"Rookie Blue," a series about newbie police officers, could easily be titled "America's (and Canada's!) Next Top Cops."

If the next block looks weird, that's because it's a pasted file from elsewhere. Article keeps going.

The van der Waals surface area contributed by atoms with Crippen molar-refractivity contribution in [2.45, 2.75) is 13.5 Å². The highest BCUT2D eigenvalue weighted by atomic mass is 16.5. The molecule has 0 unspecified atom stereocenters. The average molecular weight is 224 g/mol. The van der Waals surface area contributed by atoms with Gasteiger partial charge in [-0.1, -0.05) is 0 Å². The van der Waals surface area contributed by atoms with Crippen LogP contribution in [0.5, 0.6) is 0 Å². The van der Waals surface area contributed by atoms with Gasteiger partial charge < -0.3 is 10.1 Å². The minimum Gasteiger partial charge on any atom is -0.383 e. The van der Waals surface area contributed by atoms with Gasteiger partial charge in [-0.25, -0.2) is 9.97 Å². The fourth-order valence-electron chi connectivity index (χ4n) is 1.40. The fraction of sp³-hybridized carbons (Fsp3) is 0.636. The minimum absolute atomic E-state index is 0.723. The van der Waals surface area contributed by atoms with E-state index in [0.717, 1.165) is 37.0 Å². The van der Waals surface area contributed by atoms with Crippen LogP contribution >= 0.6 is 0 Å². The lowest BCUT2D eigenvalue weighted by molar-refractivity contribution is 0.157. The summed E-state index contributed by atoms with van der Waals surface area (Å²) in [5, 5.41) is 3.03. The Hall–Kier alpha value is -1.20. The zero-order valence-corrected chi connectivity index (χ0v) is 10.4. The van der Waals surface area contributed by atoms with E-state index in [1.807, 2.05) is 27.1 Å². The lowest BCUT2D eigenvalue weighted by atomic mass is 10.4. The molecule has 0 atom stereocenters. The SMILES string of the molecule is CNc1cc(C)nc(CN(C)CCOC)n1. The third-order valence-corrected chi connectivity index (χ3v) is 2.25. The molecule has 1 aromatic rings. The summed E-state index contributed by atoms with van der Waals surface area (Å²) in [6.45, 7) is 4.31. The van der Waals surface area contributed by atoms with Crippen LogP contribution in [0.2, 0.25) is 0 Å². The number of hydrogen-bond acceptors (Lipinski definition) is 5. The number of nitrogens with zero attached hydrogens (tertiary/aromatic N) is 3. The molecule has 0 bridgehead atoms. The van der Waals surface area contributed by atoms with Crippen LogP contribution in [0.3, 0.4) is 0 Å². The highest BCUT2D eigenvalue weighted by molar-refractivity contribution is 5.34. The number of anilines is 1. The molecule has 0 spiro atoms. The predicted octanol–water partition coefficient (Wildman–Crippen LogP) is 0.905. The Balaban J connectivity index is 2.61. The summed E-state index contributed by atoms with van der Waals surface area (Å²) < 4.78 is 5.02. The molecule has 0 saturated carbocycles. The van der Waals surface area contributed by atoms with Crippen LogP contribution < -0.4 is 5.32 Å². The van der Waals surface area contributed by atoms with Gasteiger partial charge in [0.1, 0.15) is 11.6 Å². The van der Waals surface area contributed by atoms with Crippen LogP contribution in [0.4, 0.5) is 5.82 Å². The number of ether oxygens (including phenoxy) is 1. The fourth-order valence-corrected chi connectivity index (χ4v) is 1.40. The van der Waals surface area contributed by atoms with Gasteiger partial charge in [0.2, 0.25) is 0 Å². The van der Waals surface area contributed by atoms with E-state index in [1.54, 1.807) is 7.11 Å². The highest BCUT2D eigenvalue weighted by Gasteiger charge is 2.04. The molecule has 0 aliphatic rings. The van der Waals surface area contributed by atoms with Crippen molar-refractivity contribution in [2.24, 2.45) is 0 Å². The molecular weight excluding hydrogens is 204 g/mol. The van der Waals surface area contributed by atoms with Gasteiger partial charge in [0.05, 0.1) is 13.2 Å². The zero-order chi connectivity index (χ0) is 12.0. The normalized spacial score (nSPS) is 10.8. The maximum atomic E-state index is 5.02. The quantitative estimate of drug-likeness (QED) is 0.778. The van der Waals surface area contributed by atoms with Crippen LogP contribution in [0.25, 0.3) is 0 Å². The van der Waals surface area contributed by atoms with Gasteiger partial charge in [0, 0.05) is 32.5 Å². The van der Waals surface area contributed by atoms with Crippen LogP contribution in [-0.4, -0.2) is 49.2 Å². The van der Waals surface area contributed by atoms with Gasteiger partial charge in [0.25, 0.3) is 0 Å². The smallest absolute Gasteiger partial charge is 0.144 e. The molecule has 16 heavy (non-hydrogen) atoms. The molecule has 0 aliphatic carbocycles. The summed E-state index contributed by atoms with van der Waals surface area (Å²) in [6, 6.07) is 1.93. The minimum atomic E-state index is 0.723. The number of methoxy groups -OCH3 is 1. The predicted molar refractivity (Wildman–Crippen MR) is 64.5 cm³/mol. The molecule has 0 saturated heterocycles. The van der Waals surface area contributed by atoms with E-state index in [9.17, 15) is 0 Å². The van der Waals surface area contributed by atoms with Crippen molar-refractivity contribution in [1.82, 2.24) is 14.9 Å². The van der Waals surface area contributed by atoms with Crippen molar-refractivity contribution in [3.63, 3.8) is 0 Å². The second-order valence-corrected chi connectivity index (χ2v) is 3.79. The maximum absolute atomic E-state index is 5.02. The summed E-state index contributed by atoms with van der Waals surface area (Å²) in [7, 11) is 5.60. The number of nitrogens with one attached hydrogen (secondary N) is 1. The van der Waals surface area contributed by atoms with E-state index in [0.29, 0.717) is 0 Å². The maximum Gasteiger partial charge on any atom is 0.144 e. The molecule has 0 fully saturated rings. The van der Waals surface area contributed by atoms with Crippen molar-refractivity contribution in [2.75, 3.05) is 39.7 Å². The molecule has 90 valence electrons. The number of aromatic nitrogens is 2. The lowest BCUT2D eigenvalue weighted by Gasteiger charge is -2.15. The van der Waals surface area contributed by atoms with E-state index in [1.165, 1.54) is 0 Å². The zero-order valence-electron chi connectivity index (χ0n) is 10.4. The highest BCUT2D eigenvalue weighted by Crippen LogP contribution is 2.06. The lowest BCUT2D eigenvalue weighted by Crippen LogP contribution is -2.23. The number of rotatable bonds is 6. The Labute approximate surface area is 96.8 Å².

If the major networks want to get serious about year-round programming, their scripted troops have to be a bit more ambitious than whatever can be inexpensively snuck across (or co-financed along) the Canadian border. So it is with “Rookie Blue,” a series about calendar-ready newbie police officers that could just as easily be titled “America’s (and Canada’s!) Next Top Cops.” While the cast manages to generate a few solid moments, the show somehow feels tired and predictable even before finishing its first patrol.To demonstrate just how green these rookies are, the most interesting of the bunch, Andy (the appealing Missy Peregrym, of “Reaper” and “Stick It”), looks younger than the majority of the “Glee” kids. Like the rest of her class, she’s tough, principled and filled with anxiety — and paired with a veteran partner who rolls his eyes every time she does anything, dispensing advice like, “Do as I say, not as I do.” The fresh-faced quintet is introduced at a bar where they’re welcomed to the force with a ritual involving handcuffs that amounts to a kind of (rather tame) hazing. The moments range from serious to silly, like the cops arguing over who ought to search a transgender suspect. The irony is that their world-weary veteran partners are more interesting, but the show is skewed toward the rookies. By that measure, “Rookie Blue” feels like a marketing-department construct, with about that much inspiration: People like copshows, and networks covet younger audiences. Presto, young cops! Plus ABC doubtless got the project wholesale as summer filler for “Grey’s Anatomy,” the home of young(ish) doctors. Win-win-win, eh? Written by Tassie Cameron and directed by David Wellington, the pilot goes down smoothly enough, but lacking a single novel beat and with no one but Peregrym registering, there’s simply no compelling reason to make another visit to this precinct.